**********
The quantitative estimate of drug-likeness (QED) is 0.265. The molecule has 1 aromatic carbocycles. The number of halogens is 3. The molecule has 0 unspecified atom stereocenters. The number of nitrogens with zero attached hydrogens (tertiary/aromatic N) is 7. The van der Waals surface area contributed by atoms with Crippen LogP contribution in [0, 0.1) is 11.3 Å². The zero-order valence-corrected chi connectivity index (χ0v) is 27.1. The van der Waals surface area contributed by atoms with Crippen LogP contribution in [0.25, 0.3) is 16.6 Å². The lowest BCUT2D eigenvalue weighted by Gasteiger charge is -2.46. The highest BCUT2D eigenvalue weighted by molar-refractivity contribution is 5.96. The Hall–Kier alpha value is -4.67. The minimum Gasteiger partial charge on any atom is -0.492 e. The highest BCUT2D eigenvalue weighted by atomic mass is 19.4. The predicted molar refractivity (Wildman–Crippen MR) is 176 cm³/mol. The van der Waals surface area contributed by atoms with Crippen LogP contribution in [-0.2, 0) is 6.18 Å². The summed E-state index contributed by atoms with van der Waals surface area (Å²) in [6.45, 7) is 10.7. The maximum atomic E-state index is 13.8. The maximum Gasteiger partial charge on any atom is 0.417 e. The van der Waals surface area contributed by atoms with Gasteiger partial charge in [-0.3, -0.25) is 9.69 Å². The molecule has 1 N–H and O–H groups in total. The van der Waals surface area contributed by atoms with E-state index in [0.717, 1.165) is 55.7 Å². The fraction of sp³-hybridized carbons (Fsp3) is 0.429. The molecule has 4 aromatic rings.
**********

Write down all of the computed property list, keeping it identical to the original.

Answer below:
The quantitative estimate of drug-likeness (QED) is 0.265. The molecule has 1 aromatic carbocycles. The number of halogens is 3. The molecule has 0 unspecified atom stereocenters. The number of nitrogens with zero attached hydrogens (tertiary/aromatic N) is 7. The van der Waals surface area contributed by atoms with Crippen LogP contribution in [0, 0.1) is 11.3 Å². The zero-order valence-corrected chi connectivity index (χ0v) is 27.1. The van der Waals surface area contributed by atoms with Crippen LogP contribution in [0.25, 0.3) is 16.6 Å². The lowest BCUT2D eigenvalue weighted by Gasteiger charge is -2.46. The highest BCUT2D eigenvalue weighted by molar-refractivity contribution is 5.96. The Hall–Kier alpha value is -4.67. The minimum Gasteiger partial charge on any atom is -0.492 e. The highest BCUT2D eigenvalue weighted by atomic mass is 19.4. The predicted molar refractivity (Wildman–Crippen MR) is 176 cm³/mol. The van der Waals surface area contributed by atoms with Crippen LogP contribution in [-0.2, 0) is 6.18 Å². The summed E-state index contributed by atoms with van der Waals surface area (Å²) in [6.45, 7) is 10.7. The maximum atomic E-state index is 13.8. The maximum Gasteiger partial charge on any atom is 0.417 e. The van der Waals surface area contributed by atoms with Gasteiger partial charge in [-0.3, -0.25) is 9.69 Å². The molecule has 1 N–H and O–H groups in total. The van der Waals surface area contributed by atoms with E-state index in [0.717, 1.165) is 55.7 Å². The fraction of sp³-hybridized carbons (Fsp3) is 0.429. The molecule has 4 aromatic rings.